I recently received an email from a person who wanted to become more active. They wanted to start walking, running and maybe even compete in a few local 5K and 10K races. They thought that being more active might be a good way to lose some weight and feel better. So far, not a bad plan.
But, they went on, they were not willing to change their eating habits, they were not willing to drink less and they were not willing to quit smoking. Their question to me was how much activity did I think they would need to overcome the rest of their lifestyle. I didn’t know how to answer.
You’d think that this approach would be unusual, but it isn’t. I can remember coming in from my early runs and sitting on the sofa and lighting up. It made my son crazy. “How can you do that?” he would ask. Easy. Like my email friend, in those days I was tied in nots.
I want this but not that
I was angry that I was 43 years old and 100 pounds overweight, but I was not going to change any more than I had to. I was angry that it was getting more and more difficult to walk up steps, mow the lawn or wash the car, but I was not going to stop doing the things I enjoyed. I was angry that I couldn’t live an irresponsible lifestyle and still be thin, fit and healthy.
So, when it finally occurred to me that I would have to be more active, it wasn’t as though I relished the idea and jumped in with enthusiasm. Sure, I liked the idea that I was wogging (my combination of waddling and jogging) several days a week. I liked the idea that I was actually running in running shoes. And, I liked the idea that I had a few race t-shirts in my closet.
But, I was not ready to give in to the idea that my life was going to have to change. I was not ready to start thinking like an athlete. I was not ready to be a runner when I wasn’t running. I was not going to become one of those people.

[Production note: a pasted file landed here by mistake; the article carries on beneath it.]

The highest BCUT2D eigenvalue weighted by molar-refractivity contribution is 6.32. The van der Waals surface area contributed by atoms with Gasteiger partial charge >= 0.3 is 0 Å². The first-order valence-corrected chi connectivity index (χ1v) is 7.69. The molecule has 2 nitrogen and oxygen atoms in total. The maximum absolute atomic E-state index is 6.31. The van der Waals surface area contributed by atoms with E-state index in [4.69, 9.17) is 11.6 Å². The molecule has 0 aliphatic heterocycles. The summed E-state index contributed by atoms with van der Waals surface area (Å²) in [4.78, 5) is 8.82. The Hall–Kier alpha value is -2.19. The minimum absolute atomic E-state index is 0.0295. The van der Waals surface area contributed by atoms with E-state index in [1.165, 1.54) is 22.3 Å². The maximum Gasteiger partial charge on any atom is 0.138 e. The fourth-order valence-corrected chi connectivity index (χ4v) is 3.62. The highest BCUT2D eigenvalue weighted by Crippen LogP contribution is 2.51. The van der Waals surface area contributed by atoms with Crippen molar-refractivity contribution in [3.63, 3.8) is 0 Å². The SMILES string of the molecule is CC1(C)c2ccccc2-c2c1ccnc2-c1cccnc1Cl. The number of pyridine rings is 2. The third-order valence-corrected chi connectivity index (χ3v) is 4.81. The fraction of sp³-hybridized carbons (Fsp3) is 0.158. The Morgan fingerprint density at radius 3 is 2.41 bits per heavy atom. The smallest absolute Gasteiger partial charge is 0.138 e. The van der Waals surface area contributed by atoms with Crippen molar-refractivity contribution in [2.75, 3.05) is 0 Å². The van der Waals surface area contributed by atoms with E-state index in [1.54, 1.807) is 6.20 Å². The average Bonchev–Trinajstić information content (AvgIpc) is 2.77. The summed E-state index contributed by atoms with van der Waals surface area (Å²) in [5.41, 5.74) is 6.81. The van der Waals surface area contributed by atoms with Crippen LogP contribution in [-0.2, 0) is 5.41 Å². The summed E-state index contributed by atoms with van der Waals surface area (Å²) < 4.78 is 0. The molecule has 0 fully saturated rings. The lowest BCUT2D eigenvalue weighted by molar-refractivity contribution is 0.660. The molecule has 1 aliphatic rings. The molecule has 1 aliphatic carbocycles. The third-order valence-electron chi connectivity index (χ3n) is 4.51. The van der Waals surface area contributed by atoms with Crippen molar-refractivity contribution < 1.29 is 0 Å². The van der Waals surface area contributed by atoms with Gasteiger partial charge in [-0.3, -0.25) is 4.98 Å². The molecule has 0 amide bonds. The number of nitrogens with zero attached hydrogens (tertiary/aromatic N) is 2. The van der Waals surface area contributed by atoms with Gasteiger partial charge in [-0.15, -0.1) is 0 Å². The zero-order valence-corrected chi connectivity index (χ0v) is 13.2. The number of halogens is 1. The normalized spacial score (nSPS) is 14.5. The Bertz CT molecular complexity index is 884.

No… not me. I was going to be the one who found the way to be both decadent and fit. I was going to be the one who could over eat and over train. I was going to be the one who was not giving in to the benefits of being more active. And for the better part of a year, I managed to be both what I had been and what I was trying to be.
Appreciating good change
Eventually, though, I began to realize that my priorities were changing. The more miles I had behind me, the more I began to think about the miles ahead of me. The more I ran, the more I was a runner. It became more and more difficult to not be an athlete – not by design but by default.
I wasn’t all that happy about it at first. Standing at a starting line in sub-freezing temperatures one Saturday morning, I found myself questioning my own sanity. Surely there was another way. What happened to the person who drank hot coffee and smoked cigarettes on cold weekend mornings? Where had he gone? Surely he had enough sense to stay inside.
I was not that person anymore. I was a runner. I was one of those people who ran in the cold and rain and heat and humidity. I was one of those people who wore shorts and tights in public. I was one of those people who stood in line at the grocery store and stretched.
Even now that I have been running for eight years, I’m still amused at all the things I am. But more, I’m amazed at all the things I’m not. I’m not angry anymore. I’m not fighting with my own destiny. I am not afraid to find out where my limits are, and I am not afraid to accept those limits.
But more than anything, I am not afraid to change, to learn, to grow and to look past all the things I can’t be to those few that I can.
Waddle on, friends